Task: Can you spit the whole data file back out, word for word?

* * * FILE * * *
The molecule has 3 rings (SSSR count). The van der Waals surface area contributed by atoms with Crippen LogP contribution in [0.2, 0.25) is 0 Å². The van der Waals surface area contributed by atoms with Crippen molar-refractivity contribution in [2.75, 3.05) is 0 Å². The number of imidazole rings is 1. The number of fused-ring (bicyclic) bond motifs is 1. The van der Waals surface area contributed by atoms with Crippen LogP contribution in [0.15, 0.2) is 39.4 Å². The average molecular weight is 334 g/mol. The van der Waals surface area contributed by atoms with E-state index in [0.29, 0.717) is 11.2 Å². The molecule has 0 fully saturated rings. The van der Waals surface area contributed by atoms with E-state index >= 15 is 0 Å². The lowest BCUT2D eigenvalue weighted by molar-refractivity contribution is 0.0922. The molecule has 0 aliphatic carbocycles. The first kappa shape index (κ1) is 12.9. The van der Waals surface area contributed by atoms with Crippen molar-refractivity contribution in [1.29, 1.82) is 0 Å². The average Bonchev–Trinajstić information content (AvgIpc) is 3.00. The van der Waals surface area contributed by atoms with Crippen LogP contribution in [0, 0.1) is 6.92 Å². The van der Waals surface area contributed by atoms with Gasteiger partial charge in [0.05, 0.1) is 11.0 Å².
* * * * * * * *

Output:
The molecule has 3 rings (SSSR count). The van der Waals surface area contributed by atoms with Crippen LogP contribution in [0.2, 0.25) is 0 Å². The van der Waals surface area contributed by atoms with Crippen molar-refractivity contribution in [2.75, 3.05) is 0 Å². The number of imidazole rings is 1. The number of fused-ring (bicyclic) bond motifs is 1. The van der Waals surface area contributed by atoms with Crippen LogP contribution in [0.15, 0.2) is 39.4 Å². The average molecular weight is 334 g/mol. The van der Waals surface area contributed by atoms with E-state index in [0.29, 0.717) is 11.2 Å². The molecule has 0 fully saturated rings. The van der Waals surface area contributed by atoms with E-state index >= 15 is 0 Å². The lowest BCUT2D eigenvalue weighted by molar-refractivity contribution is 0.0922. The molecule has 0 aliphatic carbocycles. The first kappa shape index (κ1) is 12.9. The van der Waals surface area contributed by atoms with Crippen molar-refractivity contribution in [1.29, 1.82) is 0 Å². The average Bonchev–Trinajstić information content (AvgIpc) is 3.00. The van der Waals surface area contributed by atoms with Crippen LogP contribution in [0, 0.1) is 6.92 Å². The van der Waals surface area contributed by atoms with Gasteiger partial charge in [0.05, 0.1) is 11.0 Å².